But, in the early 2000s, everything changed when police told her that the couple's death may be connected to a string of murders. In 2011, detectives from Santa Barbara County took DNA from the murder scene and conducted tests which officially connected Cheri and Sanchez' deaths to the other murders committed by the Golden State Killer.
"So for me that was that was that was cement that was that was a link into this club that nobody really wants to be a part of," Debbi told Oxygen.com.
That club? The club of having family members murdered by a serial killer.
Below, a person holds up a picture of the couple at DeAngelo's arraignment.
On May 4, 1986, Janelle Lisa Cruz, just 18, was raped and bludgeoned to death in Irvine. She was home alone while her family was vacationing in Mexico.
“He bound her, raped her, and bludgeoned her beyond recognition,” her sister Michelle Cruz said at CrimeCon in 2017. “It’s a vision that has haunted me for 30 years.”
Author Michelle McNamara, who wrote “I'll Be Gone in the Dark: One Woman's Obsessive Search for the Golden State Killer” said in an interview that she’s an intriguing victim because there was a cooling period before her death.
Michelle Cruz told Oxygen.com during a phone interview that she and Janelle were inseparable. Michelle was one year younger than Janelle, just 17 when Janelle was killed.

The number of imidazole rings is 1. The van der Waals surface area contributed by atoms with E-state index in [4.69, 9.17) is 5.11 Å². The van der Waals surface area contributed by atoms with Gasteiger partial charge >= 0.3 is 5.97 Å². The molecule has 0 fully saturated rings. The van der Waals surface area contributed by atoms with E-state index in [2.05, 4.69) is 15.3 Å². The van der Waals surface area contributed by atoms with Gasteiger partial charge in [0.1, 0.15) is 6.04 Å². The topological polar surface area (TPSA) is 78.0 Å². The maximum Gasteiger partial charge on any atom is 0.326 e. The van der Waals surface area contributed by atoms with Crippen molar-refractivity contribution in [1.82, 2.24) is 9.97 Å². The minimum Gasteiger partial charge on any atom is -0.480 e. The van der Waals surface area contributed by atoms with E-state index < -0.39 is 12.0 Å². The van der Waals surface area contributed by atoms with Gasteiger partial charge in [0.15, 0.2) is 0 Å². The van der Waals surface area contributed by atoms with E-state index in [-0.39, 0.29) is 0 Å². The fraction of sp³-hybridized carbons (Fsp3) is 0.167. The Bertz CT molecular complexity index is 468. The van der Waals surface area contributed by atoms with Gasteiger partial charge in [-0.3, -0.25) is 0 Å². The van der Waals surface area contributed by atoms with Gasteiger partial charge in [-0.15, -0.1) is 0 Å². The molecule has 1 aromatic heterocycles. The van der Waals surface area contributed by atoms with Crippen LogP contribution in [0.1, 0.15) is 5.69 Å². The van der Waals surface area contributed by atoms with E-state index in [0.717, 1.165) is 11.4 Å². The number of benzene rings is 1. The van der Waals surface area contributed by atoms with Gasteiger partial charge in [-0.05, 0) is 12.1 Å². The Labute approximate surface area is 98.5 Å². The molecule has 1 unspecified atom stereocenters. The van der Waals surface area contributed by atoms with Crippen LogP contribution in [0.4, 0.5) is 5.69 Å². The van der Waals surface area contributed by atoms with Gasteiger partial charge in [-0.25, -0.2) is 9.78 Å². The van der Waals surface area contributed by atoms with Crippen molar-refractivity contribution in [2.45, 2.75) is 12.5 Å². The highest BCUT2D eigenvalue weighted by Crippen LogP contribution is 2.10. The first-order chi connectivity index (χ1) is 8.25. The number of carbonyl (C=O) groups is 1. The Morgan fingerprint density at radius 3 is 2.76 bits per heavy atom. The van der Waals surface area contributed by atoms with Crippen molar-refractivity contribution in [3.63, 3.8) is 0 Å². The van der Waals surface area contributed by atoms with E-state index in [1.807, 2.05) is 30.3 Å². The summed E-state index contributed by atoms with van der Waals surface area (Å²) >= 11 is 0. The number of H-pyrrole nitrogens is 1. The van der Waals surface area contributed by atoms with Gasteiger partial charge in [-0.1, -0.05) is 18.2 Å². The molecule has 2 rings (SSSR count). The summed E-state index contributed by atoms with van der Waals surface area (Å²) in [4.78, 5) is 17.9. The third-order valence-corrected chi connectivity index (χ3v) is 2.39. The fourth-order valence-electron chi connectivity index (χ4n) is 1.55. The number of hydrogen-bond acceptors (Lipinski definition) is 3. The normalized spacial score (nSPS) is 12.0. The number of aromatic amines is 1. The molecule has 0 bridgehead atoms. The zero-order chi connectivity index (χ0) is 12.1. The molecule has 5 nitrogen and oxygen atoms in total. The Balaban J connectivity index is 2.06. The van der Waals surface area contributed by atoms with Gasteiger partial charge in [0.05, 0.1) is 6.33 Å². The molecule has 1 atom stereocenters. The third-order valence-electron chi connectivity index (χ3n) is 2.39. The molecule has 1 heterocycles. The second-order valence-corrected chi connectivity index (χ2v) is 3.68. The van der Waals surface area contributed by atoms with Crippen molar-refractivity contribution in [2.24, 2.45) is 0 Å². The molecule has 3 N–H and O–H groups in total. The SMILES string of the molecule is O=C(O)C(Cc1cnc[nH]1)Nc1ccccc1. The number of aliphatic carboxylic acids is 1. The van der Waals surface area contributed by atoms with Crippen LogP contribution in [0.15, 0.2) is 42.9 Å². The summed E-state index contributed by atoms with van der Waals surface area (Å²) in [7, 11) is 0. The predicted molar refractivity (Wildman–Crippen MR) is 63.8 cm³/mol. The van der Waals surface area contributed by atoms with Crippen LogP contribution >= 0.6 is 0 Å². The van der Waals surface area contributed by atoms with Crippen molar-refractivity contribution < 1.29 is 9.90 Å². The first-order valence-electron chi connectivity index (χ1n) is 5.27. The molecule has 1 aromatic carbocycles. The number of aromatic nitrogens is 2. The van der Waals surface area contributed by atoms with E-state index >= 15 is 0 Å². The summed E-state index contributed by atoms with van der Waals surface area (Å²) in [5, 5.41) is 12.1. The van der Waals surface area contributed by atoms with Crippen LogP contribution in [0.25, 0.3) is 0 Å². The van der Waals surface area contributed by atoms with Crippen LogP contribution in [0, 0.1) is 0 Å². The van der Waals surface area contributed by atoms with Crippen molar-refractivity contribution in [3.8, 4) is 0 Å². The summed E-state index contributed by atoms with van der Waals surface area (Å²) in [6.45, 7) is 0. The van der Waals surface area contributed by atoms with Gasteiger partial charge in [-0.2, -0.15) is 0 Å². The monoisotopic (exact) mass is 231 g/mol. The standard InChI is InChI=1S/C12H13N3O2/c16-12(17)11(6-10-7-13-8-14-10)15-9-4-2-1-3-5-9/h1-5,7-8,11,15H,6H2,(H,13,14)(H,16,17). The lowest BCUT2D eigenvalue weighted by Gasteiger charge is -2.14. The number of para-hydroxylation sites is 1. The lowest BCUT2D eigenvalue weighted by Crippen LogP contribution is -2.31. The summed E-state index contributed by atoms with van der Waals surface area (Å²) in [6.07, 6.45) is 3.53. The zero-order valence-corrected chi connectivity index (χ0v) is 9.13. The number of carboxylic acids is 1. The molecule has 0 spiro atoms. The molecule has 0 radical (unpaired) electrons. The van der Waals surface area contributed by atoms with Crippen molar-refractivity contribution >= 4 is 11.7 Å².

“Anything that we did, we pretty much did together except for the time that she was murdered,” she said, adding that she was out of town, working at a ski resort on Mammoth Mountain in California.
“Janelle was funny and very charismatic,” Michelle said, adding that her sister reminds her of Marilyn Monroe when she rewatches family video of her. “She’s very soft-spoken and witty but on the other hand she’s the type of person who will speak up for people when they are getting bullied, which she did a lot.”
She said her sister, who was only 5'1" tall, was feisty when she needed to be.
“She wasn’t going to let people mess with the underprivileged,” Michelle said, adding that a former classmate reached out to her last year to tell her that Janelle stuck up for her when she was being harassed in high school.
Michelle was not happy with the way her sister, and their mother, was portrayed in "I'll Be Gone in the Dark." She said that there were inaccuracies about their personal lives, including the allegation that their mother was on drugs.
“My mom was a hardworking hairdresser,” she said. “She worked six days a week and they were very close. It really affected my mother. She has never been the same, ever. After Janelle died, she was so stressed out that her hair began falling out.”
[Photos of Janelle Cruz: Provided by Michelle Cruz]